These two branches of the ludic tree of life have crossed more than once, with the likes of Will Wright’s Spore and Bullfrog’s own Theme games blurring the lines between these supposedly distinct phenotypes. And though there is an ongoing debate about what constitutes a “god game” versus a “sim(ulation)”, the fact that Sim City and Populous were often reviewed together and were eventually released on the same disk should lay to rest that contention. But the conflict itself is revealing about the contested beginnings of any movement or form.
Indeed, in the contemporary mania over these games, some magazines would credit Molyneux as Wright’s direct inspiration; Molyneux, for his part, even boasted once that Populous would somehow actually link up with Sim City in-game. Regardless, it is worth nothing that even though Sim City was released chronologically before Populous, the two games were actually developed simultaneously – making the birth of the god game, like the birth of modern calculus, a case of ‘multiple discovery‘.
There is one major difference between Populous and Will Wright’s urban planning masterpiece, however: it casts player choice in terms of good and evil, a theme which Wright’s games stringently avoid (though they make subtle statements about things like nuclear power). Molyneux would revisit this idea in almost every game he’s had a hand in, and while that choice is essentially linear in Populous – as there is no other kind of God to be but a vengeful, world-ending one – the roots of Molyneux’s Manichean morality plays can be seen here. In Populous, it isn’t the player launching a holy war, but their followers; by Black & White, that gap – the impersonal distance of command – is brought even further into focus, with the weight of good and evil felt in the act of being a voyeur itself. And though this may be familiar to contemporary Sims players trying to get their isometric avatars to hump each other, it was still a novelty in 1989.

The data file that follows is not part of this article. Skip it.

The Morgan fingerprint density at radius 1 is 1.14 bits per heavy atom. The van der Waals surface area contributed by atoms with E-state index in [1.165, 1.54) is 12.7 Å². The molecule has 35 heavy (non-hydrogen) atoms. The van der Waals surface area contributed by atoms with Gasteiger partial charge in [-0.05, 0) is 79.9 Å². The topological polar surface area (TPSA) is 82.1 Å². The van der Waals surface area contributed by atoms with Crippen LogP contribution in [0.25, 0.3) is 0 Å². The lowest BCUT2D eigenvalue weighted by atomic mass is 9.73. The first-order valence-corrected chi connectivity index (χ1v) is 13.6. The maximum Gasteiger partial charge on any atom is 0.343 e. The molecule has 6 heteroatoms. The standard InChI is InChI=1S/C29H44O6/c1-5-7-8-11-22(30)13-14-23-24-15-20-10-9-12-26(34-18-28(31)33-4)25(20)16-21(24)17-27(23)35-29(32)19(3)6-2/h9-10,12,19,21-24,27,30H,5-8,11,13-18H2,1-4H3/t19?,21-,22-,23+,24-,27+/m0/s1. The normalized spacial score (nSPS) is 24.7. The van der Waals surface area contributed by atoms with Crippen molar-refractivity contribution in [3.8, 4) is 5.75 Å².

Despite all of its pioneering features, however, Populous is still sluggish (even on the fastest ports), repetitive and often obtuse. The graphics are quaint but cluttered, the map is a pain to scroll around (even with a mouse), and it doesn’t reward with an upward difficulty curve. Here there is only the elliptical, unending brutality of the old-school arcade, the pride of having cracked 500 permutations on a single puzzle. It is far overshadowed by its sequel in almost every respect, as it fleshed out the incipient formula, embracing its theme in a meaningful way and offering players a chance to specialise their god to their liking.
But Populous deserves better than such harshness – for it was always a multiplayer game at its heart. Players matched each other through BBSes dedicated to online competition, and in this, Populous presaged the coming era of RTS gaming. Though critics commented on the “unusual two player mode” via a modem or serial lead (which allowed Amiga and ST users to go head to head), it turns out that single player was the after-thought; it was only by playing each other that Molyneux and his team honed the game down to its clicky, addictive core. And it shows, for Populous transforms from a curious experiment into an electric delight in the company of other humans, who are naturally more unpredictable and dastardly than the dated A.I. could ever be. The magic of two shut-ins shouting at each other from across the office in glee and terror and discovery at the weirdness of their own creation is rekindled in this multiplayer experience – so it’s worth having a friend in mind when booting up Populous again for old time’s sake.